Microbial Viability Assay Kit-WST
Microbial Viability Assay Kit-WST
Viable bacterial cell detections are very important for analyzing bacteria contamination in food or evaluating the cleanliness of facilities in order to protect us from food poisoning and infections. Bacterial cell detections are also used for the screening of sanitizing agents and drug resistance detections. Generally, counting the number of colonies on an agar plate is the standard method for determining the number of viable bacterial cells in samples. However, colony formations require one to several days. Dojindo’s Microbial Viability Assay Kit-WST can be used to determine the number of viable bacterial cells in a sample by a colorimetric method and can be applied to 96-well microplate assays. The electron mediator in the kit receives electrons from viable bacterial cells and transfers the electrones to WST, one of the water-soluble tetrazolium salts developed by Dojindo. Bacterial cell viability then can be determined by monitoring the color intensity of WST formazan dye. Since several types of media used for bacterial cell cultures and components do not interfere with the assay(Fig. 5), simply add the assay solution and incubate for one to several hours to determine the initial number of viable bacterial cells in the sample(Fig. 2). This assay kit was co-developed with the Biotechnology and Food Research Institute, Fukuoka Industrial Technology Center.
Fig. 1 Bacterial cell viability detection mechanism.
Fig. 2 Correlation between initial number of E. coli and time-dependent O.D. increase. The initial number of viable E.coli were determined by a colony counting method.
Fig. 3 Correlation between the initial number of SA and time-dependent O.D. increase. The initial number of viable SA were determined by the colony counting method.
Fig. 4 Influence of culture media or substances used for bacterial cell culture.
The data indicated that WST is less sensitive to various culture media or substances which are used for bacterial cell culture. WST is a better tetrazolium salt than XTT for bacterial cell viability assays.
Table 6 Initial cell number can reach O.D. 0.5 with 1-hour and 4-hour incubation.
The initial cell number of each microorganism was determined by colony counting. Each microorganism cell culture was diluted with medium and 190 μl of the cell culture was added to each well. Then 10 μl of assay solution was added. The cells were incubated at 30oC or 37oC for 1 hour and 4 hours to determine how many cells are required to reach O.D.=0.5 at 460 nm.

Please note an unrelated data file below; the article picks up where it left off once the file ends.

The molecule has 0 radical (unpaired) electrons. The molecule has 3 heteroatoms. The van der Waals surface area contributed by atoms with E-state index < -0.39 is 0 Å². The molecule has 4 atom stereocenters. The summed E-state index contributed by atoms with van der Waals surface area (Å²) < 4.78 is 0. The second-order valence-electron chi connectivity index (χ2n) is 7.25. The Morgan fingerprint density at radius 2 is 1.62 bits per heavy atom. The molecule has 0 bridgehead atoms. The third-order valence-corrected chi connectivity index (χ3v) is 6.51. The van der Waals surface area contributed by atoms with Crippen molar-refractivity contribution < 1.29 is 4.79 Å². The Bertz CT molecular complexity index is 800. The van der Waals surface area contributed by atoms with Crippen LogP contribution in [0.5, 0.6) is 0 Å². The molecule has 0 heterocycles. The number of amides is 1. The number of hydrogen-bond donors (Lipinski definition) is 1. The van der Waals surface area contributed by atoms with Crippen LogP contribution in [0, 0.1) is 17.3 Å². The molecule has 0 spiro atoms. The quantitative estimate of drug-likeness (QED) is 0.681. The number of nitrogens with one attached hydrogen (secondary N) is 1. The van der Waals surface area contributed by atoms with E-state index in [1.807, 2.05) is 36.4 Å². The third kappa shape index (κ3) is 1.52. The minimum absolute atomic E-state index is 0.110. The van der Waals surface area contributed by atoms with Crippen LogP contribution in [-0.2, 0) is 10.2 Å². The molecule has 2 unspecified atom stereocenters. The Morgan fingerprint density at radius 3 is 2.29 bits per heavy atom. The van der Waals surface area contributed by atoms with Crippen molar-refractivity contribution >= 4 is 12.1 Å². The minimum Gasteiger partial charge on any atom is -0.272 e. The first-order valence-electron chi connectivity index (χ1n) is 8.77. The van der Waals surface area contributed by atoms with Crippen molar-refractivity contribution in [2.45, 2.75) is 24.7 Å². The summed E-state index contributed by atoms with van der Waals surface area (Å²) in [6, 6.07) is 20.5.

General Procedure 2
Determination of the susceptibility of Staphylococcus aureus to oxacillin
Oxacillin: antimicrobial agent: 0-64 μg/ml
Microorganism: Staphylococcus aureus (SA)
Methicillin-resistant Staphylococcus aureus (MRSA)
1. Culture SA or MRSA with Mueller-Hintonmedium containing various concentrations of Oxacillin for 6 hours at 35ºC.
2. Add Microbial Viability Assay solution equal to 1/20 the volume of the culture medium.
3. Incubate for 2 hours at 35ºC.
4. Measure the O.D. at 450 nm to determine the MIC (Minimum inhibitory concentration).
Fig. 4 Susceptibility test of SA and MRSA against Oxacillin*.
The data indicated that MRSA has lower susceptibility than SA. The MICs of MRSA (32 μg/ml) and SA (0.5 μg/ml) are close to the MICs determined by the CLSI (Clinical and Laboratory Standards Institute) method.
1. T. Tsukatani, et al., Colorimetric cell proliferation assay for microorganisms in microtiter plate using water-soluble tetrazolium salts. J Microbiol Methods. 2008;75:109-116.
2. T. Tsukatani, et al., Colorimetric microbial viability assay based on reduction of water-soluble tetrazolium salts for antimicrobial susceptibility testing and screening of antimicrobial substances. Anal Biochem. 2009;393:117-125.
3. T. Tsukatani, et al., Determination of water-soluble vitamins using a colorimetric microbial viability assay based on the reduction of water-soluble tetrazolium salts. Food Chem.2011;127:711-715
4. T. Tsukatani, et al., Comparison of the WST-8 colorimetric method and the CLSI broth microdilution method for susceptibility testing against drug-resistant bacteria. J Microbiol Methods. 2012;90:160-166
5. Jeffrey C. Pommerville. 2014. Fundamentals of Microbiology: Body Systems Edition (3rd Third Edition), p.339. Burlington, MA: Jones & Bartlett Learning.